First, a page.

“When I had my first period, my mother told me to go to the chhau goth [hut], which made me very sad”, 17 year-old Balika says, recalling the first time she was forced to practice chhaupadi. Her mother may have been the one telling her to spend five days in the chhau goth every month, but Balika knows that she wasn’t the driving force behind the practice in her family. Her grandmother was the one who believed most fervently that women and girls are untouchable and impure during menstruation, and therefore need to be segregated from the rest of the family during this time.


Balika Bik during her interview with Dipika Shrestha, Girls Empowerment Officer with the Centre for Agro-Ecology and Development (CAED)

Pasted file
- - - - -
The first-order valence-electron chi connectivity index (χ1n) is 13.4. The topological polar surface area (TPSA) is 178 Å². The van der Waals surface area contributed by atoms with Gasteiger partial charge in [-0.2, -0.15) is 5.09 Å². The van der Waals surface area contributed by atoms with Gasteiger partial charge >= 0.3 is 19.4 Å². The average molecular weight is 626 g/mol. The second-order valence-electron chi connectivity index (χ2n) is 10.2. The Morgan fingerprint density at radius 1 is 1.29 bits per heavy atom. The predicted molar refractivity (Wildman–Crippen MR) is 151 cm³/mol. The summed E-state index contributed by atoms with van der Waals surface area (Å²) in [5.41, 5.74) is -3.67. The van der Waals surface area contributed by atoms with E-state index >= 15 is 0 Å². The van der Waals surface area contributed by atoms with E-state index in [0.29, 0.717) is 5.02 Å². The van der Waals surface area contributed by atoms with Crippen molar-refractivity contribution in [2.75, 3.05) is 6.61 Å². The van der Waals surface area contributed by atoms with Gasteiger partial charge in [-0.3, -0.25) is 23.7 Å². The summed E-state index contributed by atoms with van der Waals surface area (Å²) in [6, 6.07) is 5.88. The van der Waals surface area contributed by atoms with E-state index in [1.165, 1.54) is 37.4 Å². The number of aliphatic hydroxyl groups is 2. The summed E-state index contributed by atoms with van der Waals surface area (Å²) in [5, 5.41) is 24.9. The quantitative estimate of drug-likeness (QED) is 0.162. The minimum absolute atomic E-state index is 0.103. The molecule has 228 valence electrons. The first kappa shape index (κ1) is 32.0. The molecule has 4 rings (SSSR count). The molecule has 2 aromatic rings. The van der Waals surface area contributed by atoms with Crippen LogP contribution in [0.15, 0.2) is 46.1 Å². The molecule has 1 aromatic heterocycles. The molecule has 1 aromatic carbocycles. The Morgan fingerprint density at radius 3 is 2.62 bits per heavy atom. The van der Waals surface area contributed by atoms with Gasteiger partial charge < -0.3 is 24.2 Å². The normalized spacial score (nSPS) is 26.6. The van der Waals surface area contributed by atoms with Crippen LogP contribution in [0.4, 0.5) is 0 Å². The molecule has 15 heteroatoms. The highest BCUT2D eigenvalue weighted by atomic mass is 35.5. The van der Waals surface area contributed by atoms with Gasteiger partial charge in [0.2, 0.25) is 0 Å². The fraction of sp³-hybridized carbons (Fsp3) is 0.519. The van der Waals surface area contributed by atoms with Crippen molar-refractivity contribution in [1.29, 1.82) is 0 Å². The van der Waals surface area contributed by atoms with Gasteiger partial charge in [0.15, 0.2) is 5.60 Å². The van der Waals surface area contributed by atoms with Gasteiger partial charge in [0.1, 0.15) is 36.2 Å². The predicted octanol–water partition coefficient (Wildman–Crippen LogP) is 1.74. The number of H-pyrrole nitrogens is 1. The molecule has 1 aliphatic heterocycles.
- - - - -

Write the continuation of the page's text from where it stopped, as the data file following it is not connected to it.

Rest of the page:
Balika, who is in Grade 10 and loves studying the Nepali language, gives answers to interview questions that never directly apportion blame. The story of how she escaped chhaupadi can be implied from the incidence of a series of important events over the last few years. “I had a grandmother who lived with us. I practiced while she was alive…not anymore now. She died two years after I first started menstruating.” Whether deliberately or not, Balika gives her interviewers another key piece of the puzzle during a different part of our conversation: “I used to stay in the chhau goth, but stopped doing so after two years.”


Plantations surrounding Gutu village, Surkhet District, where Balika lives